ASIC maintained that section 436A(1)(a) of the Act required all of the directors that voted for the resolution appointing the Administrators to hold the opinion that the Company was either insolvent or was likely to become insolvent. ASIC contended that if a director had not formed that opinion and voted in favour of the resolution, the resulting resolution would be invalid and any appointment would not have been properly made.2 Curiously, ASIC conceded that if a director who had not formed an opinion in relation to insolvency had abstained from voting, the appointing resolution would nevertheless be valid if passed by a majority.

The Administrators’ position

The Administrators argued that ASIC’s preferred interpretation of section 436A(1) was too narrow and unworkable in practice. They submitted that so long as a majority of directors held the opinion the company was insolvent or likely to be insolvent, the resulting appointment would be valid.

The Court’s decision

The Court favoured the Administrators’ view, observing that Part 5.3A of the Act does not require, as a necessity, that each director voting upon a resolution under section 436A have a “fully formed carefully reasoned opinion”3 regarding the requisite elements of section 436A. The Court observed that:

“…there is nothing in pt 5.3A which compels a court to take a rigorous and technical view of the appointment process.The whole exercise must necessarily be a matter of commercial judgment. A company will be insolvent when it is unable to pay its debts as and when they fall due. A company might become insolvent if, at a future date, when debts fall due it might not be possible for the company to make payment of those debts. All of this anticipates commercial judgment. For instance a company may be expecting an outstanding account to be paid. It is a matter of commercial judgment whether that account is likely to be paid before debts are actually due for payment. Some directors may have a better understanding of the financial position of the company than others. Some directors may have expertise in marketing and sales and limited knowledge of the financial aspects of the company. That does not mean they are failing in their duties as directors. It simply recognises different qualities of different individuals. So some directors may, with the benefit of their financial expertise, be well across the question of a company’s solvency whereas others are dependent upon their fellow directors’ opinion or opinions offered by others both internal and external”.4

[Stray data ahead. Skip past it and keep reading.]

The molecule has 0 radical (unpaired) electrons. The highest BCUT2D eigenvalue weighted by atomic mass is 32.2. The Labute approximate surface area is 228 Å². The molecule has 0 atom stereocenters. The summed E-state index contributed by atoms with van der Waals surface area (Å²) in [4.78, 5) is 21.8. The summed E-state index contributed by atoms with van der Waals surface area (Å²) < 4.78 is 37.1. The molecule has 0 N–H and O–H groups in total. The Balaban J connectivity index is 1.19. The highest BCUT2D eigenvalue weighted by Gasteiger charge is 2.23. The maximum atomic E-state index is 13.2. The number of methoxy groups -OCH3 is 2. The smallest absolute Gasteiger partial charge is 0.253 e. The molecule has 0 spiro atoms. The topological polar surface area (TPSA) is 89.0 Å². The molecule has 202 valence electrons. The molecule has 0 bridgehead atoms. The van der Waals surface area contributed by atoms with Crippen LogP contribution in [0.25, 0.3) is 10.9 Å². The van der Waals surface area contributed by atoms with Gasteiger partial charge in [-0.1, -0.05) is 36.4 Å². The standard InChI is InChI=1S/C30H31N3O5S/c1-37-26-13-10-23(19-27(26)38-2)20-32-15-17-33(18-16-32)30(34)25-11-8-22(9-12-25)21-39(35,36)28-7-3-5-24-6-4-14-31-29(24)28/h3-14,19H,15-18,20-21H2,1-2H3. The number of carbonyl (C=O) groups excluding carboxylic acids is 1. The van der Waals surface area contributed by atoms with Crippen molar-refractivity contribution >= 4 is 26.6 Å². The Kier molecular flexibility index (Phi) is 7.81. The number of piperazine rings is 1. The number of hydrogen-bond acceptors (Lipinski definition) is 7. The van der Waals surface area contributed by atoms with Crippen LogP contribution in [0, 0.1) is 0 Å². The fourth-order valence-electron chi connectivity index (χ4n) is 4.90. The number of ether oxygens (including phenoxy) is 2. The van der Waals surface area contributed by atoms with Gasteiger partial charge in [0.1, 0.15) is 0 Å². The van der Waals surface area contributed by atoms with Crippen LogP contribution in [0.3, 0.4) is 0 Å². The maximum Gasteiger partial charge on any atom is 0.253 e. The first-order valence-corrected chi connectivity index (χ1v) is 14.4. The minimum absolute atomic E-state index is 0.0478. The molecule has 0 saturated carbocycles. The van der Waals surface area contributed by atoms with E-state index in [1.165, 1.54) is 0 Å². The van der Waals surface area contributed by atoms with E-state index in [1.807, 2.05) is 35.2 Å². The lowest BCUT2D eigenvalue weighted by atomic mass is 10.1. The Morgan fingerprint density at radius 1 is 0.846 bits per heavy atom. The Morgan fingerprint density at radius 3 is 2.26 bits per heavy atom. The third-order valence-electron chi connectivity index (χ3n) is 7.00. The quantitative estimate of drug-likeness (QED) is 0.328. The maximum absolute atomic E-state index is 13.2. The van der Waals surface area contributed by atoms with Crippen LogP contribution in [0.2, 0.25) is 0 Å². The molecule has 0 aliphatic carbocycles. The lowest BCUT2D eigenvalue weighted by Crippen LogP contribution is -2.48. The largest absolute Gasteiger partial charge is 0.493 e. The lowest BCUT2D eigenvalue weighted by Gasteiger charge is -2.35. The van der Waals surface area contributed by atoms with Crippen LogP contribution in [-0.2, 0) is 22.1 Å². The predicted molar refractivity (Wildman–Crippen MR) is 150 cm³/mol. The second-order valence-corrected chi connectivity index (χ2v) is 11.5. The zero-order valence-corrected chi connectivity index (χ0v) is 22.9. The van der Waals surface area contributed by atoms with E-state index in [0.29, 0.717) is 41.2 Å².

The Court held that the phrase “the opinion of the directors voting for the resolution”, within section 436A, means the opinion of the majority, observing that it would be a strange outcome if a decision of the majority acting on a fully informed basis could be vitiated by the actions of a minority. The Court sensibly noted that the alternate approach would leave open the possibility of sabotage by a director after the appointment of an administrator by taking the position that they had never formed an opinion regarding the solvency of the company and voted for the appointment mistakenly.5